After called-off merger, Humana, Cigna double down on Medicare strategies

After a called-off merger between Humana and Cigna, executives at both companies say they are focused on staying on their existing courses. 

Neither company has directly addressed the called-off merger, but they have each fielded questions from investors on the outlook for the future. Humana is sticking with Medicare Advantage, and Cigna is divesting its Medicare Advantage membership and focusing on providing health services to other MA plans. 

Cigna announced a $3.3 billion deal to sell its Medicare Advantage, Medicare supplement and Medicare Part D plans to Health Care Service Corp. Jan. 31. On a Feb. 2 call with investors, Cigna Group CEO David Cordani called the deal a win-win for both companies, and a "clarification of our strategy within our portfolio." 

"We concluded that our Medicare businesses, while large at about $12 billion in revenue, would require sustained investments and focus and capital, as well as dedicated resources, that were disproportionate with their size within the Cigna Group's portfolio," Mr. Cordani said. 

The company still sees MA as an attractive market, Mr. Cordani said, and will focus on serving Medicare Advantage plans and customers in its health service business, Evernorth. Cigna will provide health services through Evernorth to HCSC as part of the transaction.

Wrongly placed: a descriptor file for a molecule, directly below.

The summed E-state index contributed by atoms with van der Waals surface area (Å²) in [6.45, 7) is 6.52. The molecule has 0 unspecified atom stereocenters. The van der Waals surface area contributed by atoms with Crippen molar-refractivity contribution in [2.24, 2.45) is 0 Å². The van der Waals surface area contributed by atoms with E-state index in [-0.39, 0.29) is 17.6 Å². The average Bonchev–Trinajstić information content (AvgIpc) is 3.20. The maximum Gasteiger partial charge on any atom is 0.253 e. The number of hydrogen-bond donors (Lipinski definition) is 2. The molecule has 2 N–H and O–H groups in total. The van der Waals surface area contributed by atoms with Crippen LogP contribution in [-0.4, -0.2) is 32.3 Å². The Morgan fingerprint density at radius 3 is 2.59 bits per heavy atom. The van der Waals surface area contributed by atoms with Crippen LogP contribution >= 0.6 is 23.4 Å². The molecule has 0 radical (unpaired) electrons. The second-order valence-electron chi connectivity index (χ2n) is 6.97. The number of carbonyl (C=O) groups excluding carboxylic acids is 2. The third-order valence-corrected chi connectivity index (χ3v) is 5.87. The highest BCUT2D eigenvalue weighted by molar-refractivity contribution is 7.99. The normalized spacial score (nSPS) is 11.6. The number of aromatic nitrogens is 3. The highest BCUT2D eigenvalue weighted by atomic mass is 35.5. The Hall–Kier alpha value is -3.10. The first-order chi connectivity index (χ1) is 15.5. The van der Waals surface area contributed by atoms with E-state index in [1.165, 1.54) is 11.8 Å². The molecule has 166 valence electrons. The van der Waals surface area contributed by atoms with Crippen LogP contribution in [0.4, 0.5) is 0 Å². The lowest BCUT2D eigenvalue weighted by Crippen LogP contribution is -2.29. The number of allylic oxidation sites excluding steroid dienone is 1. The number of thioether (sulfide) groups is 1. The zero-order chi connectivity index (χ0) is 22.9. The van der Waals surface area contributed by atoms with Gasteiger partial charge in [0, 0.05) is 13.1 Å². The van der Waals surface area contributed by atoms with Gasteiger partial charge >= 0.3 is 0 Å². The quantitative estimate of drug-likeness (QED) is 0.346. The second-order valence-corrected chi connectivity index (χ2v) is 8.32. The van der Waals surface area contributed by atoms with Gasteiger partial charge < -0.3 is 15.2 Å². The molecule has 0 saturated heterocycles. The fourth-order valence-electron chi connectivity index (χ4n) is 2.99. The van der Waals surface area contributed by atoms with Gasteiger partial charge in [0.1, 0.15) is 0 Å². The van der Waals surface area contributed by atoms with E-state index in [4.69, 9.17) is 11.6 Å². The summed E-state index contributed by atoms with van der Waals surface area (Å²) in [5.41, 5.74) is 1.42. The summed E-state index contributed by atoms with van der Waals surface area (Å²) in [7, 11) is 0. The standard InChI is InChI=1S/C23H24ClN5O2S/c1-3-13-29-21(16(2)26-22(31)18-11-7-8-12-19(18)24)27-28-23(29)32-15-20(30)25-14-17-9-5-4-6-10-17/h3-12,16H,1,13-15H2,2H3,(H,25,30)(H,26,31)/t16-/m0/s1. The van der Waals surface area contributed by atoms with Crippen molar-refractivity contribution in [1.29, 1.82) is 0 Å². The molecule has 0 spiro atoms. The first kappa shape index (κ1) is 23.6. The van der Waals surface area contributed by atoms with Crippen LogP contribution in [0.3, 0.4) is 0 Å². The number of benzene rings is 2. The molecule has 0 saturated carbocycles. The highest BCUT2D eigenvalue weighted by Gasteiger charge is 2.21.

The divestiture could open the door to future mergers and acquisitions for Cigna, S&P analysts wrote Jan. 31. 

Mr. Cordani told investors the company evaluates potential deals on their strategic and financial attraction and seeks "high visibility in terms of value creation" for any potential mergers and acquisitions. 

Cigna's Medicare Advantage business, with around 595,000 members, is a small part of its 19 million total membership. Humana, the second largest Medicare Advantage insurer, has 5.9 million MA members, a larger share of its 16.9 million medical members. 

Humana reported a $541 million loss in the fourth quarter of 2023, as rising Medicare Advantage costs hurt margins in its largest business. 

On a Jan. 25 call, investors asked Humana executives if the company would see benefits from being part of a "larger and more diversified entity." 

Humana CEO Bruce Broussard told investors the company's board of directors is constantly reevaluating, but it believes its government-program-focused model is best for now. 

"We feel our ability to be best-in-class in the industry that we compete in is really where we drive towards. And I think you've seen that in multiple different levels, as I mentioned, quality to our relationships with our providers to just the ability to have an integrated model that serves one population," Mr. Broussard said. 

Last year, Humana announced plans to exit the commercial insurance business by the end of 2024. 

"We do believe today, being a specialty player in the fastest-growing part of the industry is the best value for the shareholders," Mr. Broussard said. 

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